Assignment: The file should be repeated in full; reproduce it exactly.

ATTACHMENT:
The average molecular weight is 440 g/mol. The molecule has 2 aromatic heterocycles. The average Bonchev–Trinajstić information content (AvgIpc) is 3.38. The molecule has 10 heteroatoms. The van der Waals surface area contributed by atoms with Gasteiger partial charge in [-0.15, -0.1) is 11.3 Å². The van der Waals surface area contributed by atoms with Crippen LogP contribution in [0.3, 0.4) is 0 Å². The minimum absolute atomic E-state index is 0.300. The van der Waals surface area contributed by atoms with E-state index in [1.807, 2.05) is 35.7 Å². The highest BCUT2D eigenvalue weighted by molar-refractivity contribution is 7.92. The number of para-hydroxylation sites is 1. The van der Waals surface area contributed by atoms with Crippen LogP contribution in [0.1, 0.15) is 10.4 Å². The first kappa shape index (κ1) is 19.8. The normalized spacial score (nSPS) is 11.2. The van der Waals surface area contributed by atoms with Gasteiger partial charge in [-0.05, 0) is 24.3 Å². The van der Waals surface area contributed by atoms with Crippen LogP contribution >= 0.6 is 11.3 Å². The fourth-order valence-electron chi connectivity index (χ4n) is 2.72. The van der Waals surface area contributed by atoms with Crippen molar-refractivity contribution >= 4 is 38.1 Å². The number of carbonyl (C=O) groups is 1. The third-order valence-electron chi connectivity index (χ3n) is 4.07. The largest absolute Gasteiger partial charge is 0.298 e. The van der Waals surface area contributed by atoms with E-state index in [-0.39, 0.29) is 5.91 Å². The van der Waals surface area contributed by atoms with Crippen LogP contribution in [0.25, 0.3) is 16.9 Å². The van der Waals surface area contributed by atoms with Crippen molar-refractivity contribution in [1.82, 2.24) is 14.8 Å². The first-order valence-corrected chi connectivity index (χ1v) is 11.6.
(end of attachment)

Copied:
The average molecular weight is 440 g/mol. The molecule has 2 aromatic heterocycles. The average Bonchev–Trinajstić information content (AvgIpc) is 3.38. The molecule has 10 heteroatoms. The van der Waals surface area contributed by atoms with Gasteiger partial charge in [-0.15, -0.1) is 11.3 Å². The van der Waals surface area contributed by atoms with Crippen LogP contribution in [0.3, 0.4) is 0 Å². The minimum absolute atomic E-state index is 0.300. The van der Waals surface area contributed by atoms with E-state index in [1.807, 2.05) is 35.7 Å². The highest BCUT2D eigenvalue weighted by molar-refractivity contribution is 7.92. The number of para-hydroxylation sites is 1. The van der Waals surface area contributed by atoms with Crippen LogP contribution in [0.1, 0.15) is 10.4 Å². The first kappa shape index (κ1) is 19.8. The normalized spacial score (nSPS) is 11.2. The van der Waals surface area contributed by atoms with Gasteiger partial charge in [-0.05, 0) is 24.3 Å². The van der Waals surface area contributed by atoms with Crippen LogP contribution >= 0.6 is 11.3 Å². The fourth-order valence-electron chi connectivity index (χ4n) is 2.72. The van der Waals surface area contributed by atoms with Crippen molar-refractivity contribution >= 4 is 38.1 Å². The number of carbonyl (C=O) groups is 1. The third-order valence-electron chi connectivity index (χ3n) is 4.07. The largest absolute Gasteiger partial charge is 0.298 e. The van der Waals surface area contributed by atoms with E-state index in [-0.39, 0.29) is 5.91 Å². The van der Waals surface area contributed by atoms with Crippen LogP contribution in [0.25, 0.3) is 16.9 Å². The van der Waals surface area contributed by atoms with Crippen molar-refractivity contribution in [1.82, 2.24) is 14.8 Å². The first-order valence-corrected chi connectivity index (χ1v) is 11.6.